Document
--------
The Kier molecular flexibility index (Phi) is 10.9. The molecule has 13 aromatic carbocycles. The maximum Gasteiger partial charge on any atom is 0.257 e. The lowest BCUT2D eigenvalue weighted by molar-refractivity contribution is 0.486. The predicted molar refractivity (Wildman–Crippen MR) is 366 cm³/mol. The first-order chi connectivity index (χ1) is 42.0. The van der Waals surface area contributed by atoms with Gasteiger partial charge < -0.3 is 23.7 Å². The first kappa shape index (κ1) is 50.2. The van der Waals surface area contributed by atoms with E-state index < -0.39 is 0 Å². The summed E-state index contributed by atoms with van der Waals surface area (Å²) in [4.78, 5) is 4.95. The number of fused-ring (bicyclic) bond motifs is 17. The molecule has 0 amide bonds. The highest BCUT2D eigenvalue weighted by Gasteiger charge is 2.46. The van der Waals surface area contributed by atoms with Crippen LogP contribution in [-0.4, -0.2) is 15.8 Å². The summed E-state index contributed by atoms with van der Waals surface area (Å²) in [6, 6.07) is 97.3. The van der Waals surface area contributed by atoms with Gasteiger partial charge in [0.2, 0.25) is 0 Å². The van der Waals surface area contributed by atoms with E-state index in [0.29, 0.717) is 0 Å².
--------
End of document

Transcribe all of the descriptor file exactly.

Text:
The Kier molecular flexibility index (Phi) is 10.9. The molecule has 13 aromatic carbocycles. The maximum Gasteiger partial charge on any atom is 0.257 e. The lowest BCUT2D eigenvalue weighted by molar-refractivity contribution is 0.486. The predicted molar refractivity (Wildman–Crippen MR) is 366 cm³/mol. The first-order chi connectivity index (χ1) is 42.0. The van der Waals surface area contributed by atoms with Gasteiger partial charge < -0.3 is 23.7 Å². The first kappa shape index (κ1) is 50.2. The van der Waals surface area contributed by atoms with E-state index < -0.39 is 0 Å². The summed E-state index contributed by atoms with van der Waals surface area (Å²) in [4.78, 5) is 4.95. The number of fused-ring (bicyclic) bond motifs is 17. The molecule has 0 amide bonds. The highest BCUT2D eigenvalue weighted by Gasteiger charge is 2.46. The van der Waals surface area contributed by atoms with Crippen LogP contribution in [-0.4, -0.2) is 15.8 Å². The summed E-state index contributed by atoms with van der Waals surface area (Å²) in [6, 6.07) is 97.3. The van der Waals surface area contributed by atoms with Gasteiger partial charge in [0.2, 0.25) is 0 Å². The van der Waals surface area contributed by atoms with E-state index in [0.29, 0.717) is 0 Å².